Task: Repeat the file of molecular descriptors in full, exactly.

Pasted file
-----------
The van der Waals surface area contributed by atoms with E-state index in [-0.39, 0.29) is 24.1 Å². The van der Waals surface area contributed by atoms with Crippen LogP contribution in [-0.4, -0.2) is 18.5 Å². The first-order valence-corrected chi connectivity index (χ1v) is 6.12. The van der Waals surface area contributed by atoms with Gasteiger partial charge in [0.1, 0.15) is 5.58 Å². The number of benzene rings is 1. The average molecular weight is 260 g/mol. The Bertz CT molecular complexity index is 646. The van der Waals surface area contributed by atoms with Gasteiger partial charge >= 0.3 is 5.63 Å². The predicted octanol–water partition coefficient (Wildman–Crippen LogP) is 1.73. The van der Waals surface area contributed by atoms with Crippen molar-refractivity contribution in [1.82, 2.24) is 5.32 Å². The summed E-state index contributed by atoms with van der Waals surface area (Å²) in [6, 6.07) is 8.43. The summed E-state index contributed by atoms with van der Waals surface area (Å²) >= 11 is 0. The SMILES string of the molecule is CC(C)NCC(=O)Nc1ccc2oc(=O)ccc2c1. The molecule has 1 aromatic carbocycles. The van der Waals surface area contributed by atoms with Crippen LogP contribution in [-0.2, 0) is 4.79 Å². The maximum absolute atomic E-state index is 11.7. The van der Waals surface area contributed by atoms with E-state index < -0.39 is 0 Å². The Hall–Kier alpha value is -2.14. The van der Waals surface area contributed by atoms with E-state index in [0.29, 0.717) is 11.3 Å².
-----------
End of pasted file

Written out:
The van der Waals surface area contributed by atoms with E-state index in [-0.39, 0.29) is 24.1 Å². The van der Waals surface area contributed by atoms with Crippen LogP contribution in [-0.4, -0.2) is 18.5 Å². The first-order valence-corrected chi connectivity index (χ1v) is 6.12. The van der Waals surface area contributed by atoms with Gasteiger partial charge in [0.1, 0.15) is 5.58 Å². The number of benzene rings is 1. The average molecular weight is 260 g/mol. The Bertz CT molecular complexity index is 646. The van der Waals surface area contributed by atoms with Gasteiger partial charge >= 0.3 is 5.63 Å². The predicted octanol–water partition coefficient (Wildman–Crippen LogP) is 1.73. The van der Waals surface area contributed by atoms with Crippen molar-refractivity contribution in [1.82, 2.24) is 5.32 Å². The summed E-state index contributed by atoms with van der Waals surface area (Å²) in [6, 6.07) is 8.43. The summed E-state index contributed by atoms with van der Waals surface area (Å²) >= 11 is 0. The SMILES string of the molecule is CC(C)NCC(=O)Nc1ccc2oc(=O)ccc2c1. The molecule has 1 aromatic carbocycles. The van der Waals surface area contributed by atoms with Crippen LogP contribution in [-0.2, 0) is 4.79 Å². The maximum absolute atomic E-state index is 11.7. The van der Waals surface area contributed by atoms with E-state index < -0.39 is 0 Å². The Hall–Kier alpha value is -2.14. The van der Waals surface area contributed by atoms with E-state index in [0.29, 0.717) is 11.3 Å².